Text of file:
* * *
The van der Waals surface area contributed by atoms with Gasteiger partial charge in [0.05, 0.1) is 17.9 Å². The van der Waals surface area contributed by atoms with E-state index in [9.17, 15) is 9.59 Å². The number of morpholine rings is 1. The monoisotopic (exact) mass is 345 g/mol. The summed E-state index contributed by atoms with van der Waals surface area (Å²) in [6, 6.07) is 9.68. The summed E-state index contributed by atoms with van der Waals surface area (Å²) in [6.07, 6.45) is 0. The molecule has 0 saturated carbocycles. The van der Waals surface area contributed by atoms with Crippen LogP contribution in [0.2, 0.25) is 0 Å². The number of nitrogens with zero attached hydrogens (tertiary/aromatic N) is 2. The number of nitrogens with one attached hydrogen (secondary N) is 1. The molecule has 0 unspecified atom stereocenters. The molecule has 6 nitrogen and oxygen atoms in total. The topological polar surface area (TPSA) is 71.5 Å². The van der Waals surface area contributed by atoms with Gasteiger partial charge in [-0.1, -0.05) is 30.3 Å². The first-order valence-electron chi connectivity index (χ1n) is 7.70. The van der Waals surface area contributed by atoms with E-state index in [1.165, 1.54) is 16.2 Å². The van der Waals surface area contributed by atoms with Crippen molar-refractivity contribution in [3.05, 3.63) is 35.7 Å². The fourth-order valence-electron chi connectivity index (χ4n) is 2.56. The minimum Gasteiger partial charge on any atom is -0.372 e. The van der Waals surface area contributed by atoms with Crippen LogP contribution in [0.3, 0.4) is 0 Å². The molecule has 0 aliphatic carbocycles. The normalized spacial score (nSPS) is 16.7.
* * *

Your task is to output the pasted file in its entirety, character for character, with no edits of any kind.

The van der Waals surface area contributed by atoms with Gasteiger partial charge in [0.05, 0.1) is 17.9 Å². The van der Waals surface area contributed by atoms with E-state index in [9.17, 15) is 9.59 Å². The number of morpholine rings is 1. The monoisotopic (exact) mass is 345 g/mol. The summed E-state index contributed by atoms with van der Waals surface area (Å²) in [6, 6.07) is 9.68. The summed E-state index contributed by atoms with van der Waals surface area (Å²) in [6.07, 6.45) is 0. The molecule has 0 saturated carbocycles. The van der Waals surface area contributed by atoms with Crippen LogP contribution in [0.2, 0.25) is 0 Å². The number of nitrogens with zero attached hydrogens (tertiary/aromatic N) is 2. The number of nitrogens with one attached hydrogen (secondary N) is 1. The molecule has 0 unspecified atom stereocenters. The molecule has 6 nitrogen and oxygen atoms in total. The topological polar surface area (TPSA) is 71.5 Å². The van der Waals surface area contributed by atoms with Gasteiger partial charge in [-0.1, -0.05) is 30.3 Å². The first-order valence-electron chi connectivity index (χ1n) is 7.70. The van der Waals surface area contributed by atoms with E-state index in [1.165, 1.54) is 16.2 Å². The van der Waals surface area contributed by atoms with Crippen molar-refractivity contribution in [3.05, 3.63) is 35.7 Å². The fourth-order valence-electron chi connectivity index (χ4n) is 2.56. The minimum Gasteiger partial charge on any atom is -0.372 e. The van der Waals surface area contributed by atoms with Crippen LogP contribution in [0.3, 0.4) is 0 Å². The molecule has 0 aliphatic carbocycles. The normalized spacial score (nSPS) is 16.7.